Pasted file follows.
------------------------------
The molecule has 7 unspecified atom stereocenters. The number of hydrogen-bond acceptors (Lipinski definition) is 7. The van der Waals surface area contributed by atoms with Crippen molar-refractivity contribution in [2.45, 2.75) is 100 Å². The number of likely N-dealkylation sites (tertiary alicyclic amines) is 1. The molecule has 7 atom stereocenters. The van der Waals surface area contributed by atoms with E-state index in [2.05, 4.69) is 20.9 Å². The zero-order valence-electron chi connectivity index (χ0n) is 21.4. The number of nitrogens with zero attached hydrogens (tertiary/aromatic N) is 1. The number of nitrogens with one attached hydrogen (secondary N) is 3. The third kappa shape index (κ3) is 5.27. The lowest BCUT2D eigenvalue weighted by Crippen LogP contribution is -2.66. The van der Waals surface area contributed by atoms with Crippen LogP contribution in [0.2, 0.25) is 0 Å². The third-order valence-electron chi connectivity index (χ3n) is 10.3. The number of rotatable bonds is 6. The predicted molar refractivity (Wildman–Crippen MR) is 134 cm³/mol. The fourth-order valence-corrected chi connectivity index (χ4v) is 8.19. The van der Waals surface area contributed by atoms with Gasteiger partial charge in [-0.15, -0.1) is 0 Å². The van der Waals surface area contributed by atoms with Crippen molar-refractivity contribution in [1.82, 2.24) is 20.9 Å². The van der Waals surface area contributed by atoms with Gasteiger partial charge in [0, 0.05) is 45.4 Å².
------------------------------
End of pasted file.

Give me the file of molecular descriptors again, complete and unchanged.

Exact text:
The molecule has 7 unspecified atom stereocenters. The number of hydrogen-bond acceptors (Lipinski definition) is 7. The van der Waals surface area contributed by atoms with Crippen molar-refractivity contribution in [2.45, 2.75) is 100 Å². The number of likely N-dealkylation sites (tertiary alicyclic amines) is 1. The molecule has 7 atom stereocenters. The van der Waals surface area contributed by atoms with E-state index in [2.05, 4.69) is 20.9 Å². The zero-order valence-electron chi connectivity index (χ0n) is 21.4. The number of nitrogens with zero attached hydrogens (tertiary/aromatic N) is 1. The number of nitrogens with one attached hydrogen (secondary N) is 3. The third kappa shape index (κ3) is 5.27. The lowest BCUT2D eigenvalue weighted by Crippen LogP contribution is -2.66. The van der Waals surface area contributed by atoms with Crippen LogP contribution in [0.2, 0.25) is 0 Å². The third-order valence-electron chi connectivity index (χ3n) is 10.3. The number of rotatable bonds is 6. The predicted molar refractivity (Wildman–Crippen MR) is 134 cm³/mol. The fourth-order valence-corrected chi connectivity index (χ4v) is 8.19. The van der Waals surface area contributed by atoms with Gasteiger partial charge in [-0.15, -0.1) is 0 Å². The van der Waals surface area contributed by atoms with Crippen molar-refractivity contribution in [1.82, 2.24) is 20.9 Å². The van der Waals surface area contributed by atoms with Gasteiger partial charge in [0, 0.05) is 45.4 Å².